The overview of cancer patients attending in a specialized hospital: A cross sectional study

Bangladesh Med Res Counc Bull. 2015 Aug;41(2):95-100. doi: 10.3329/bmrcb.v41i2.29990.


According to National Institute of Cancer Research and Hospital most frequently observed cancers in Bangladeshi population are lungs, breast, cervix, lymph node, esophagus, larynx and stomach. The point of epidemiological background, the rate of incidence and mortality are likely unavailable due to lack of population based cancer registry system in Bangladesh. This cross-sectional study was conducted from 2003 to 2012 with an aim to describe trends and pattern of cancer cases attended a specialized hospital in Dhaka city. A total of 29,999 cancer cases was enrolled and among them the male and female ratio was 1.2:1. The study revealed that around half of the patients attended from Dhaka division, followed by Chittagong division (22.9%) and Sylhet division (8.8%). According to the organ involvement most frequently reported malignancies in males were lung cancer (24.2%), followed by eight percent larynx cancer and six percent lymph node cancer, whereas in females were breast cancer (27.5%), followed by cervix cancer (19.5%) and five percent lung cancer. It has been found that the system involvement was observed of cancers among male's respifatory system (33.5%) followed by the digestive organs (20.0%) and oral cavity (14.2%) whereas in females were reproductive organs (26.3%), followed by fourteen percent digestive organs and eight percent oral cancer. The overall cancer trend showed a gradual rise of cancer cases in both sexes. The rate was higher in females rather than male. Without the availability of population based registries, incidence and mortality figures; studies like the present one may provide useful leads for health planning and future exploration.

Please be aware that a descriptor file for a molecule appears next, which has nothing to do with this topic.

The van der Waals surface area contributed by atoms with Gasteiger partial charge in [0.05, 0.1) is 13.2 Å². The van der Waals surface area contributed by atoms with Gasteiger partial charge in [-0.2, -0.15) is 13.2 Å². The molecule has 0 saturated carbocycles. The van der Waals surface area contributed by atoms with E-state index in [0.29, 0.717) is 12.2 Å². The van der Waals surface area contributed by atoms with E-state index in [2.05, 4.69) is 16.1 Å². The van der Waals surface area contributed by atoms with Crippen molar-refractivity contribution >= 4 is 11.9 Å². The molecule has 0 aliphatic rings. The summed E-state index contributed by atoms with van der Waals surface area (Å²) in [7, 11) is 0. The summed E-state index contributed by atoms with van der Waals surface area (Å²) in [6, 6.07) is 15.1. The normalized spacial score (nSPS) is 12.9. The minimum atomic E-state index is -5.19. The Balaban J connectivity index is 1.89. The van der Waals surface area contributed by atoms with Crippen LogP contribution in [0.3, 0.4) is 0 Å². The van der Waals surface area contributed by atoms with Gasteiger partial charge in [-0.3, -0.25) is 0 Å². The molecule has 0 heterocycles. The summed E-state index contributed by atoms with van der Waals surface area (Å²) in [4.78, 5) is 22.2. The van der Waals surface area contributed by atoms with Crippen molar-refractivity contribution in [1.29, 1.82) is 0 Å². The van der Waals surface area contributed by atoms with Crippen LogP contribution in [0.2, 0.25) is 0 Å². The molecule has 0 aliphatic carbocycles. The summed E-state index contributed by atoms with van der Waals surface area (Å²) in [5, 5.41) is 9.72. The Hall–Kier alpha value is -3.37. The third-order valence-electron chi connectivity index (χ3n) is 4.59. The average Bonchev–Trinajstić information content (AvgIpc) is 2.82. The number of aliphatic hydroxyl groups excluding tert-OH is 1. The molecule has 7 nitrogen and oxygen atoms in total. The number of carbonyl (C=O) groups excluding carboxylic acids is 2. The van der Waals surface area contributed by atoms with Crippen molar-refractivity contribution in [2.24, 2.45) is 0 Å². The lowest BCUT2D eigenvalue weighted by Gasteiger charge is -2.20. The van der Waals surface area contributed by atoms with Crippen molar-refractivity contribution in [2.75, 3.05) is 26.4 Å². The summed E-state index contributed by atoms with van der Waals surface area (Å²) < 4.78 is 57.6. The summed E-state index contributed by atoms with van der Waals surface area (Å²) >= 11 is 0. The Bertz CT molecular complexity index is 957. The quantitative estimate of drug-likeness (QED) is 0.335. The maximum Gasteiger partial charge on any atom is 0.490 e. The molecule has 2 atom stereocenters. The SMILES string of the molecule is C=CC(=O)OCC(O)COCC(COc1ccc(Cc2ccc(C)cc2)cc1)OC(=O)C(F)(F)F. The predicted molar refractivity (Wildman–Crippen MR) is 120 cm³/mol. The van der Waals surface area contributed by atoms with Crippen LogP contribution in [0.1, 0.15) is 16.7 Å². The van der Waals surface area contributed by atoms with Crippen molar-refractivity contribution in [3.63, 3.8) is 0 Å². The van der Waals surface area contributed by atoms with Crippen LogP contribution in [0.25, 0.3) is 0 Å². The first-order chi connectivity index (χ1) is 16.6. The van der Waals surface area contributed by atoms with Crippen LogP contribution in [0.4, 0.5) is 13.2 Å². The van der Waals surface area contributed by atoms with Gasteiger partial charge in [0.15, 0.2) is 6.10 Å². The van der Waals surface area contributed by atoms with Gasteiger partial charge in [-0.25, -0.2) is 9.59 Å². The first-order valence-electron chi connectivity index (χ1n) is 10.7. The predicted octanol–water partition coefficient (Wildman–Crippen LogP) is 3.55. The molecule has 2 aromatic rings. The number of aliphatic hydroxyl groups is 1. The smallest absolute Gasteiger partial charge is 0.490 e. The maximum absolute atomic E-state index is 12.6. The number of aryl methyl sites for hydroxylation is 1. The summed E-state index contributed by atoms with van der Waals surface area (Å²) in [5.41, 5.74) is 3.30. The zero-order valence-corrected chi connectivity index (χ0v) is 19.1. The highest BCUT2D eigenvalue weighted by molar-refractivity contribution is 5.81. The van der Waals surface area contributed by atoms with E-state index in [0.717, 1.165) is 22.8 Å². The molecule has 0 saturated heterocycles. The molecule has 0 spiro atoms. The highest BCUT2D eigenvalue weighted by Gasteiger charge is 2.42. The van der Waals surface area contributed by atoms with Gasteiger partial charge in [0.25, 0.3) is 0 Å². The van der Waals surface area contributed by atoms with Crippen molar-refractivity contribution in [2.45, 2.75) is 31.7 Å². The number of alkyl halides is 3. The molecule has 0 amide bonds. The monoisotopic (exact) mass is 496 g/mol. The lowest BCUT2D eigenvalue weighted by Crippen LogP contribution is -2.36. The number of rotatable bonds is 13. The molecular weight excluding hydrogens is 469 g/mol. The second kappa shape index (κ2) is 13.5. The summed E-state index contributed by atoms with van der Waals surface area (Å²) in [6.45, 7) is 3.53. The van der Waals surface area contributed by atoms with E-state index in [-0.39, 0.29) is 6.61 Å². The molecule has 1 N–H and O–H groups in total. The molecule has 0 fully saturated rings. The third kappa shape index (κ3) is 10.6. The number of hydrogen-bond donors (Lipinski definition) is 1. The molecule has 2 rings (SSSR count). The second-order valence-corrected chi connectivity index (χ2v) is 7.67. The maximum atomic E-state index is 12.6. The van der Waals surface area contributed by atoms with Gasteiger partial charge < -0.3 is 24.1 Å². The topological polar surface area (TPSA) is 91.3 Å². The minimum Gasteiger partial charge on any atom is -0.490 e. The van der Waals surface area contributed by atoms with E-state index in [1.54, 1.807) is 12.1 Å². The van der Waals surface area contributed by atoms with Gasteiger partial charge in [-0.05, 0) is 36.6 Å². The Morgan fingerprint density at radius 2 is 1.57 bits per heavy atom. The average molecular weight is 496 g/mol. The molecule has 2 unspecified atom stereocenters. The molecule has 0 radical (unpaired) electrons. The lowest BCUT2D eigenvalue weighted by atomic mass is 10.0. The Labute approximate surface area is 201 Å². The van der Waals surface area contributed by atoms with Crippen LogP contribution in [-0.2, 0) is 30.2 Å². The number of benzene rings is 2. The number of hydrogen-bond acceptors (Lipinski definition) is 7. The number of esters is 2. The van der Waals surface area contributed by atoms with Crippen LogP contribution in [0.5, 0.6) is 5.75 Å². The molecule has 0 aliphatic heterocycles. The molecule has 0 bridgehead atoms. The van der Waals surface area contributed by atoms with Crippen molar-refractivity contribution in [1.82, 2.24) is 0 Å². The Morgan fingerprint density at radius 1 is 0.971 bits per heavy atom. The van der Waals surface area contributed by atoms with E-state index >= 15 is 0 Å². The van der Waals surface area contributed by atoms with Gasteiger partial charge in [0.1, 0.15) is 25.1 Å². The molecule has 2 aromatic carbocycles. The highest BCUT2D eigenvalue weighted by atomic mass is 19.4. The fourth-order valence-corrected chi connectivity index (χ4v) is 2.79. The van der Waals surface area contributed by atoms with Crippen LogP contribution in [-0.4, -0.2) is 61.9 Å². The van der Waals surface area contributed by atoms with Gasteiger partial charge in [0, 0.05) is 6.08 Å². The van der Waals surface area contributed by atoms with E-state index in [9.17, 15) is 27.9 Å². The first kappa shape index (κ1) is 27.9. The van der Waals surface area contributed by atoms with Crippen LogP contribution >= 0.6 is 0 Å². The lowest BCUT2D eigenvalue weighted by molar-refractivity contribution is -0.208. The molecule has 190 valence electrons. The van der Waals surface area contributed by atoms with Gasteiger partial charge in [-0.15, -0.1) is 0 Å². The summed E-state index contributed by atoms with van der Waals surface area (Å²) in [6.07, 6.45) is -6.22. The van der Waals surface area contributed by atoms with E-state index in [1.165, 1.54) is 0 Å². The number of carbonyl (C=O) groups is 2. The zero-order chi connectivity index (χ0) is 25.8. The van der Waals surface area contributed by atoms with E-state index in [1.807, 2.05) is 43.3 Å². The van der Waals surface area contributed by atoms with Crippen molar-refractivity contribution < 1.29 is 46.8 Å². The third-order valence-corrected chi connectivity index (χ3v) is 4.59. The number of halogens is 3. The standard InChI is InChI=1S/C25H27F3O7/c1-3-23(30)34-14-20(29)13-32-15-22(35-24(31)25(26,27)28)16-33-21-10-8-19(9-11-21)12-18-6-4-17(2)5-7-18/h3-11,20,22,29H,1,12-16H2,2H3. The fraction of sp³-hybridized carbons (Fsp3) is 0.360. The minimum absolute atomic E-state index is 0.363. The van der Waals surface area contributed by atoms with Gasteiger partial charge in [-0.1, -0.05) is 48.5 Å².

MeSH terms

  • Adult
  • Aged
  • Bangladesh / epidemiology
  • Cross-Sectional Studies
  • Female
  • Hospitals, Special
  • Humans
  • Incidence
  • Male
  • Middle Aged
  • Neoplasms / epidemiology*
  • Neoplasms / mortality
  • Retrospective Studies